Option 2: Get a "starter" stove. When I got out of college I lived in a small cabin (which my wife and I dubbed "The Love Shack") and I started out with an older Ashley that was given to me . . . eventually I upgraded to a Shenandoah that was given to me by some friends. That old Shenandoah by the way I in turn gave to some friends who needed a starter stove . . . in my own case, I eventually moved and put a new woodstove into my house many years later . . . after a period of time without any woodstove . . . and my friends that inherited the Shenandoah eventually upgraded as well . . . which was good since by then the old woodstove was in pretty tough shape.
This option means you may not get the exact stove you want . . . but you can get a stove that will do the job (i.e. heat your home cheaply . . . or at least cheaper than heating oil) for a year or so. You may opt to go with an inexpensive new option like the Englander or you may get a used stove . . . either bought used or even donated from a friend, family member or co-worker. Look around on Uncle Henrys and Craigslist . . . and don't be afraid to mention to folks that you're looking for a used stove. No one says you have to take the first stove you're offered or that you look at -- especially if it is in poor condition or is too small or large for your needs. But by getting a cheap starter stove you get the advantage of cheaper heat and can start saving towards the stove you really want . . . or you and your wife may fall in love with the homely stove. You may need to modify things a bit to make the stove fit and it may not be quite as nice or quite the right size, but if it heats your home . . . well that's what truly matters . . . wall heat shields can be changed out and hearths can be built to be temporary.
Speaking of hearths . . . if I went with Option 2 I would build my own hearth. This would save you some money . . . and if you're smart you could build the hearth to the size and specs required for your dream stove . . . of course make sure the hearth also meets the manufacturer specs for the starter stove as well.
A few random thoughts . . .
Stove pipe . . . well unless you go with something like the BlazeKing or other stove, you will have a 6 inch stove pipe and chimney . . . so I would suggest buying this new . . . and using it for your dream stove or keeping it for the dream stove after using it for a few years with the starter stove. You can save money here by installing yourself.
Wood . . . as others have said . . . get it now . . . or before . . . and it sounds like you have . . . but be even smarter and make sure you have more than you think you will need. There are few things worse than having good wood and heating all winter long and saving money . . . only to run out of primo wood in middle of February when you need heat for a few more weeks . . . you will cringe every time you have to rely on the boiler for the heat after saving all that money all winter long.
Insulation . . . sounds like you've done well here . . . but take a good hard look to be sure there are no other places you can further insulate and tighten up the house . . . for the dollar . . . insulation saves you a lot of money in both the short and long run . . . I work hard to get my firewood and hate to think that I am losing heat due to a lack of cheap insulation.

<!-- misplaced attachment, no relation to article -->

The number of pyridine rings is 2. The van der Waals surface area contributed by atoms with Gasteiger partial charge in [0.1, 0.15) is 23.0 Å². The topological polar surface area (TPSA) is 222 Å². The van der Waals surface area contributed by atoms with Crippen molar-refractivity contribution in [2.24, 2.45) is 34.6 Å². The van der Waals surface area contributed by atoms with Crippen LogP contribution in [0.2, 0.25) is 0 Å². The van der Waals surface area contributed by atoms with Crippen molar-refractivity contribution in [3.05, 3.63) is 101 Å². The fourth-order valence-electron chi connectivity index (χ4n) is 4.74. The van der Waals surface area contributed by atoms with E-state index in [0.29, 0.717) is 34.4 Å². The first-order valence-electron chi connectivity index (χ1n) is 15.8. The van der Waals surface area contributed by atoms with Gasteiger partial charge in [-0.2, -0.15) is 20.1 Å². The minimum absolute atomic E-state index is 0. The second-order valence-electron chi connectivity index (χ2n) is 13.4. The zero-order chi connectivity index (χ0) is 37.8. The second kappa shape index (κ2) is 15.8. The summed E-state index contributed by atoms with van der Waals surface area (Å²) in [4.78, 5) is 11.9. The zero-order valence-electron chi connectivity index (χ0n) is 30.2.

Size the stove . . . if you've read stuff here you might see that many of us recommend you size the stove to your home's square footage . . . and then go one size up from what the manufacturer suggests. There are far, far more people here who get a stove and then complain about it being too small and not putting out enough heat then there are people who say the stove was too big and was driving them out of the home due to the heat.
The old Surdiac was a top and front loader and had a thermostatically controlled air supply. I seldom used the front door and miss being able to set the temp and walk away! Never any ashes spilling out with the top loader and it was very nice not to have to kneel down to load the stove. Though it really isn't bad with the DW, as we only have to do it about 3 times a day in the dead of winter. As far as the Taiwan products, I don't think there's anything wrong with buying them. Sometimes it can't be avoided, but it is a shame to see the work taken away from here. It doesn't necessarily mean that the products are of a lesser quality like some people may think. In the case of the old DW's they were obviously well built, as you can prove by having one for over 20 years. I sure am glad they came back to the US when VC purchased the line, though. Mine was made right here in Vermont.
okay, page 5, it's time for a threadjack!
Top loaders, a question for you--have any of you ever tried burning vertical loads?
Back on track to the thread jack. Our first new stove (since an Ashely tin can stove) was purchased a year after we got out of college. We were dirt poor, but this was during the 1st Arab oil crisis and we were renting an uninsulated house. We both had jobs at that point and decided to bite the bullet and not on a cheap stove. We got a new VC Resolute. It cost almost $500 and we paid cash. This was big money for us, but we decided to do with less rather than be cold. The stove (top loader) was great and saved us when we experienced a very serious coldsnap in the low teens and single digits (unheard of in Seattle). Our car was a 14 yr old Volvo wagon, but reliable. No meals out, we always cooked at home and kept things very basic, but we were happy and warm.
Stop selling your toys. How are you gonna get another chick if this one doesn't work out?
Granted, there's some sweet luvin' to be had down by the fire but make sure you keep your options open!